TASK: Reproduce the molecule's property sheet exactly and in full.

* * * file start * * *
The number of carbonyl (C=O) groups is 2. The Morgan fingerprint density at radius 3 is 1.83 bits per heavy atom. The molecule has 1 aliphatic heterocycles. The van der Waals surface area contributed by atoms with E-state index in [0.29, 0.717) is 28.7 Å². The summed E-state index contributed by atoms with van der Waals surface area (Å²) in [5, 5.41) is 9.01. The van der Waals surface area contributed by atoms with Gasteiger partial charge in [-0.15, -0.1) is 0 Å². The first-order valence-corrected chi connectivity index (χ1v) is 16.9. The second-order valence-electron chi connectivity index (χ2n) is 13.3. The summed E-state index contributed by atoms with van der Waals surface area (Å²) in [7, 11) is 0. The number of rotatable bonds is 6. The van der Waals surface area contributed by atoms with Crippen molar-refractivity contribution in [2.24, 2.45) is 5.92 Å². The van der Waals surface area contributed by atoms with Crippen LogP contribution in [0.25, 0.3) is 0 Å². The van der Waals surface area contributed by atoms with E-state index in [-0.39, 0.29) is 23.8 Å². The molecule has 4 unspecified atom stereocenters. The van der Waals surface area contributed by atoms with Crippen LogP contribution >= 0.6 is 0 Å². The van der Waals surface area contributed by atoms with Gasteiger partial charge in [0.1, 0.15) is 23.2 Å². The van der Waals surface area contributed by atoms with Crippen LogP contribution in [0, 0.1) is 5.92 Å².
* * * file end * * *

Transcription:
The number of carbonyl (C=O) groups is 2. The Morgan fingerprint density at radius 3 is 1.83 bits per heavy atom. The molecule has 1 aliphatic heterocycles. The van der Waals surface area contributed by atoms with E-state index in [0.29, 0.717) is 28.7 Å². The summed E-state index contributed by atoms with van der Waals surface area (Å²) in [5, 5.41) is 9.01. The van der Waals surface area contributed by atoms with Gasteiger partial charge in [-0.15, -0.1) is 0 Å². The first-order valence-corrected chi connectivity index (χ1v) is 16.9. The second-order valence-electron chi connectivity index (χ2n) is 13.3. The summed E-state index contributed by atoms with van der Waals surface area (Å²) in [7, 11) is 0. The number of rotatable bonds is 6. The van der Waals surface area contributed by atoms with Crippen molar-refractivity contribution in [2.24, 2.45) is 5.92 Å². The van der Waals surface area contributed by atoms with Crippen LogP contribution in [0.25, 0.3) is 0 Å². The van der Waals surface area contributed by atoms with E-state index in [-0.39, 0.29) is 23.8 Å². The molecule has 4 unspecified atom stereocenters. The van der Waals surface area contributed by atoms with Crippen LogP contribution >= 0.6 is 0 Å². The van der Waals surface area contributed by atoms with Gasteiger partial charge in [0.1, 0.15) is 23.2 Å². The van der Waals surface area contributed by atoms with Crippen LogP contribution in [0, 0.1) is 5.92 Å².